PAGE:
The state of Michoacan gets a lot of bad press, as do some of the other states in Mexico largely because of the drug cartels and their nefarious activities. We did not allow this however to dissuade us from visiting two of the most delightful Spanish Colonial towns in all of Mexico, Patzcuaro and Morelia.
“We’re the Romeos” said one of the five men sitting at the outdoor café table under the portal in front of Patzcuaro’s Plaza Vasco de Quiroga (Plaza Grande). “That stands for Retired Old Men Eating Out” said the oldest one to which they all cracked up laughing. This was the first group of English speakers that we met here. These Americans and one Canadian meet here often they told us, and clearly took as much delight in poking fun at themselves as they did at us. Once our “tourist” status was established they became friendly and helpful. According to them there is an engaged expat community in Patzcuaro of about 200 in this well preserved colonial town of 55,000 in the Michoacan highlands at nearly 7,000 ft. They seemed to think that the number remains low because people fear the cartels in Michoacan but according to their collective long term experiences, they had nothing to fear.
Patzcuaro is one of the oldest cities that we have visited with roots going back clear to the 16th century. The architecture appears older and the beautiful Spanish tile roofs are consistent throughout the town.
We’ve been focusing our exploration in the colonial cities of Mexico’s heartland for a few months now. So far they have all been unique while remaining consistent with central squares and what seems to be a disproportionate number of Catholic Churches in relation to the population.
Some of the towns have consistent color schemes in shades of white, or multi colored. In Patzcuaro, the buildings are all reddish-brown and white with red and black signage.
As usual the markets are clamoring with vendors and buyers in a cacophonous mix of colors scents and flavors.
Just 3km to the north lies scenic Lago de Patzcuaro, ringed by traditional Purepecha villages and sprinkled with a few islands. The lakeside villages Ihuatzio and Tzintzuntzan both have archaeological sites with reconstructed temples known as yacatas, all that remain of the mighty Tarascan Empire.
Since back in Alamos, Sonora we lusted over a copper bathtub we saw in a colonial home we made the effort to visit Santa Clara del Cobre (Copper) nearby. This is a town specializing in copper so a visit to El Porton, one of the shops which offer workmanship demonstrations put it all into perspective for us. The labor involved is EXTENSIVE. When (and if) the time comes to purchase some of these magnificent pieces we’ll be much more informed and appreciative and possibly more able to swallow the price tags.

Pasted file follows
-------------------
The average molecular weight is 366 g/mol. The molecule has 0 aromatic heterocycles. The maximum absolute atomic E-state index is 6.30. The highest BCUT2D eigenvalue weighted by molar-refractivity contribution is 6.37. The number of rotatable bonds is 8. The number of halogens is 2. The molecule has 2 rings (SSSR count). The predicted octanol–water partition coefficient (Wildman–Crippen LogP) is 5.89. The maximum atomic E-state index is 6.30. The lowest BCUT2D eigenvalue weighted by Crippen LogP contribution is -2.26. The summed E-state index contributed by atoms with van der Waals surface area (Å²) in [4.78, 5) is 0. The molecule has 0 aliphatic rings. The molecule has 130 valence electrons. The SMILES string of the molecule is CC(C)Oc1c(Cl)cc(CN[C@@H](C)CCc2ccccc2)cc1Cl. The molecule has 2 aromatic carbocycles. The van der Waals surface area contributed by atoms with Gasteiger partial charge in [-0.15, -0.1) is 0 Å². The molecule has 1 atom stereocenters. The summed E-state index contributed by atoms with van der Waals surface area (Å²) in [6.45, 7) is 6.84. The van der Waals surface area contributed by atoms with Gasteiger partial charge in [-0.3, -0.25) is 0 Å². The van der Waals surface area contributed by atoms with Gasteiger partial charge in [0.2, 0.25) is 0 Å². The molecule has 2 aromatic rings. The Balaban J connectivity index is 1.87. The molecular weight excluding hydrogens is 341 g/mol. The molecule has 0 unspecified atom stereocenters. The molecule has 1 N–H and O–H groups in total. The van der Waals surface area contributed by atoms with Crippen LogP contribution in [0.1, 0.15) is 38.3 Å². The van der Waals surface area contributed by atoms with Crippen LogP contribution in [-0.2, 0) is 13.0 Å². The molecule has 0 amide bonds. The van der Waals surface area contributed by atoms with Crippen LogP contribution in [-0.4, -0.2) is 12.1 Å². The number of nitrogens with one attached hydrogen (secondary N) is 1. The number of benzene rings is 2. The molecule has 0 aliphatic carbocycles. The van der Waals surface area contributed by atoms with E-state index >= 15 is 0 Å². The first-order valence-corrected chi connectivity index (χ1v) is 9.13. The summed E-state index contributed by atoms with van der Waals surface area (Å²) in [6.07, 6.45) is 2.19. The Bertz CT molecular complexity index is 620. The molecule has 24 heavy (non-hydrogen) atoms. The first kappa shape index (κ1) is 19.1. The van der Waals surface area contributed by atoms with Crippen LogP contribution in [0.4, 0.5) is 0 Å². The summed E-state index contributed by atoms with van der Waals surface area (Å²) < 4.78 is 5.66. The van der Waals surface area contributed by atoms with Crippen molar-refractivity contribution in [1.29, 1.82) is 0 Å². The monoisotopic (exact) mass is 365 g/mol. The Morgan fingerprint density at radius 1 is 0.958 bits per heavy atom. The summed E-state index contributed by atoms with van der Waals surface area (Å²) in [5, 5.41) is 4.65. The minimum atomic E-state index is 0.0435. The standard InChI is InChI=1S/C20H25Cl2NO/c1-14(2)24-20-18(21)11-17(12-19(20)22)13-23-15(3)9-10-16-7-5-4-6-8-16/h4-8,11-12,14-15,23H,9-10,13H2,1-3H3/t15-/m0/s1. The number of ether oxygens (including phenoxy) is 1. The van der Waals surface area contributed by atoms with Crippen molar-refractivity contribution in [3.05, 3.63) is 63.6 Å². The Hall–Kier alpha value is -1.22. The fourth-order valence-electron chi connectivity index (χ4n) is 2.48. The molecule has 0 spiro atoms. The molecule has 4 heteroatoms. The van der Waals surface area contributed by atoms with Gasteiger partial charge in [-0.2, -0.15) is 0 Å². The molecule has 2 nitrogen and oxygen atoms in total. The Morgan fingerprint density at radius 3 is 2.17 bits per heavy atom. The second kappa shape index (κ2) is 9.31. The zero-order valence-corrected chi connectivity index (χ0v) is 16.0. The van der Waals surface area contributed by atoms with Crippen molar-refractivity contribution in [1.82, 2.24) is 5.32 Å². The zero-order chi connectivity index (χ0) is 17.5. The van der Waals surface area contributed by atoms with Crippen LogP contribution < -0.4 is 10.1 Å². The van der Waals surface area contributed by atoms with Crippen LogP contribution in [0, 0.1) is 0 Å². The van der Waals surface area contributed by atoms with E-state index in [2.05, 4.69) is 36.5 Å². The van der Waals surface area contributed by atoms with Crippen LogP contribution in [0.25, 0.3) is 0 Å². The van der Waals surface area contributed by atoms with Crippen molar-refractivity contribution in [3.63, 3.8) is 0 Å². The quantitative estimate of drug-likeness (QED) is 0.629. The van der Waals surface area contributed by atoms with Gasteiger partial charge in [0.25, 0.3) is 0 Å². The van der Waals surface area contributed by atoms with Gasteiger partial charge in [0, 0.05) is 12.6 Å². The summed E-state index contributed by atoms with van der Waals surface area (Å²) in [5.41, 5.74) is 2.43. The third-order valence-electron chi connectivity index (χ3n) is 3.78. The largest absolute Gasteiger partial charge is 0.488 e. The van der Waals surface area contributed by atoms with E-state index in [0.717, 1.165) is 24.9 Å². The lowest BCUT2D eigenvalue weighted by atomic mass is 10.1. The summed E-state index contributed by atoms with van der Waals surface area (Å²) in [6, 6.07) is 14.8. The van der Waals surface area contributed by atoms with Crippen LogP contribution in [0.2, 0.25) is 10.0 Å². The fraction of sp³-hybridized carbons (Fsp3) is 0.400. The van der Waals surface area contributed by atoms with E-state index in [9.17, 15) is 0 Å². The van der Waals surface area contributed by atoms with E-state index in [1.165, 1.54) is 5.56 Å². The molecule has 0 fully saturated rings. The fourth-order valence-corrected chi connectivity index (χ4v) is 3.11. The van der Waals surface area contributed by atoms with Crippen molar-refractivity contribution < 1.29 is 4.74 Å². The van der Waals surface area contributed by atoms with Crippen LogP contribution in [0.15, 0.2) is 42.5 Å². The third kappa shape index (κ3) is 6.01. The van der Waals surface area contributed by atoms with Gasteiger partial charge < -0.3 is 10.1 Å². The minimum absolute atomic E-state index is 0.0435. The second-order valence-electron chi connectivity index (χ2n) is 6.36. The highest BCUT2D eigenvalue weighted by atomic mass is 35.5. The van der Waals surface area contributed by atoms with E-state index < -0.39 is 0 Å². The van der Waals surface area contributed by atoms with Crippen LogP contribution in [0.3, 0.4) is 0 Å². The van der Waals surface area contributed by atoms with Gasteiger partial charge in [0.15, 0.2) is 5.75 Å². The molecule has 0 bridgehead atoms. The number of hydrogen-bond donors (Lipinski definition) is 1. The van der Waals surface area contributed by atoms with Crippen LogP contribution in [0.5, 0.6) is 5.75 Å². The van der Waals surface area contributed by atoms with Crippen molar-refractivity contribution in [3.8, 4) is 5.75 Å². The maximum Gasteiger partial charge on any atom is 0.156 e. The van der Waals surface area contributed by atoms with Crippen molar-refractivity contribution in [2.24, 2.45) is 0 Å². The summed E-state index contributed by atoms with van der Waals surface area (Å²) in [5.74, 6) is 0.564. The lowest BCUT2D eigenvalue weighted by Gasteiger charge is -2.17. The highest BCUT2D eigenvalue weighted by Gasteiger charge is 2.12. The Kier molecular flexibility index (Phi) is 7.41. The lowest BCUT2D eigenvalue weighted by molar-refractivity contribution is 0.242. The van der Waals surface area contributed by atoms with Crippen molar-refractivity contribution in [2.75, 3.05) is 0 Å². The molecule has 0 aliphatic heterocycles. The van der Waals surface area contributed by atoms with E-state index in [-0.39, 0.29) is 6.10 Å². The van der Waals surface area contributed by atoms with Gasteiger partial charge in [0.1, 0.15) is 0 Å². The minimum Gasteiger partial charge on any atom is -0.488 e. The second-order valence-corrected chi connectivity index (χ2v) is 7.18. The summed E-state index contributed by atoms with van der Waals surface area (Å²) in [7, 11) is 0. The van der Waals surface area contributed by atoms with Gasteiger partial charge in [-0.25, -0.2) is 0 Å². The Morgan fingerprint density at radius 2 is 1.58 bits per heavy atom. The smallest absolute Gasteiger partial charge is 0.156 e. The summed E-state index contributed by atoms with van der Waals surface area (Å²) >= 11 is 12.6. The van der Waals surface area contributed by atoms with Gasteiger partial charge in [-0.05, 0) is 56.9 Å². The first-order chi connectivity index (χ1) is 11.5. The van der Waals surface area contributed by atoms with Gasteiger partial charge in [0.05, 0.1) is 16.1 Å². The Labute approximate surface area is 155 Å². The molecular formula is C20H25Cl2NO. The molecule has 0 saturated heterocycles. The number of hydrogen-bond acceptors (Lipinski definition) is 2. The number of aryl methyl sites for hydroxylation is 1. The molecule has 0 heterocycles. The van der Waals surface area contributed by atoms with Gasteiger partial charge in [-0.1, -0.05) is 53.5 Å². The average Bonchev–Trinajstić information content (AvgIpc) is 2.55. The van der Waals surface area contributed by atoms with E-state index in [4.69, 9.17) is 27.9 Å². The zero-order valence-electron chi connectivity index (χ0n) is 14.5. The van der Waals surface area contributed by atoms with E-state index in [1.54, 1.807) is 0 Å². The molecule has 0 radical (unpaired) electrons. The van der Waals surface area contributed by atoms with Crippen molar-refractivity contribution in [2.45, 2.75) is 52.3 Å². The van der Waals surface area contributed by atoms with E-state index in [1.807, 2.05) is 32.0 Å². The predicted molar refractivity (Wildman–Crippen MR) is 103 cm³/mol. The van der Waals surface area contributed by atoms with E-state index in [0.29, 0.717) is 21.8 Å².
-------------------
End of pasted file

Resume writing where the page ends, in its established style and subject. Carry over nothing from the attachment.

Why were all of the hotels booked in Morelia? According to the guide book, there was a wide range of lodging available and very few foreign tourists. Who goes to Morelia in Michoacan anyway? Well as it turned out and unbeknownst to us, Pope Francis did! He selected Morelia along with his other destinations in Mexico as a bridge building mission. The violence endured in Michoacan during the past decade could perhaps benefit by some healing. We changed our schedule and first visited Patzcuaro, a short distance away. Had we booked our room earlier we would have been directly across the street from the Cathedral where mass was conducted. Being surrounded by the throngs of faithful that came to see the Pope would have been a complete accident.
Morelia is the capital of the state of Michoacan with a population of almost 600,000. It likewise dates back to the 16th century and is loaded with massive stone buildings with baroque facades and archways. Like many Unesco World Heritage sites it hosts a huge collection of churches. The main cathedral, which took over a century to complete is colossal with 70 meter high twin towers. Beginning in 1640 and completed in 1744 there are three distinct architectural styles from its base to the pinnacles. Most all of the larger Spanish Colonial cities have enormous churches and cathedrals all of which are awe inspiring.
We’ve chosen to highlight a few of Morelia’s largest ones though just to give you a glimpse into these ubiquitous Mexican edifices. The main cathedral here has a working pipe organ with 4,600 pipes! Throughout several of the churches are confessionals which are quite open. The priest sits in the center on what looks like a thrown open for all to see and the confessants kneel on either side with barely a screen between them and their forgiver. I don’t know…being raised a Catholic in the U.S. I prefer my priests in a closed box where neither of us can see one another.
The city has a decidedly café culture with blocks of open cafes serving a wide variety of fabulous foods. Trip Advisor rated restaurant Lu in our hotel as number two in the entire city and the prices were unbelievably low.
Every Sunday from 8 am to 1 pm they close off the main street through the center of town to automobile traffic and open it to bicycles, scooters, skateboards and rollerblades. It was really a joy hopping on our bikes and riding up and down the avenue with all of the local families.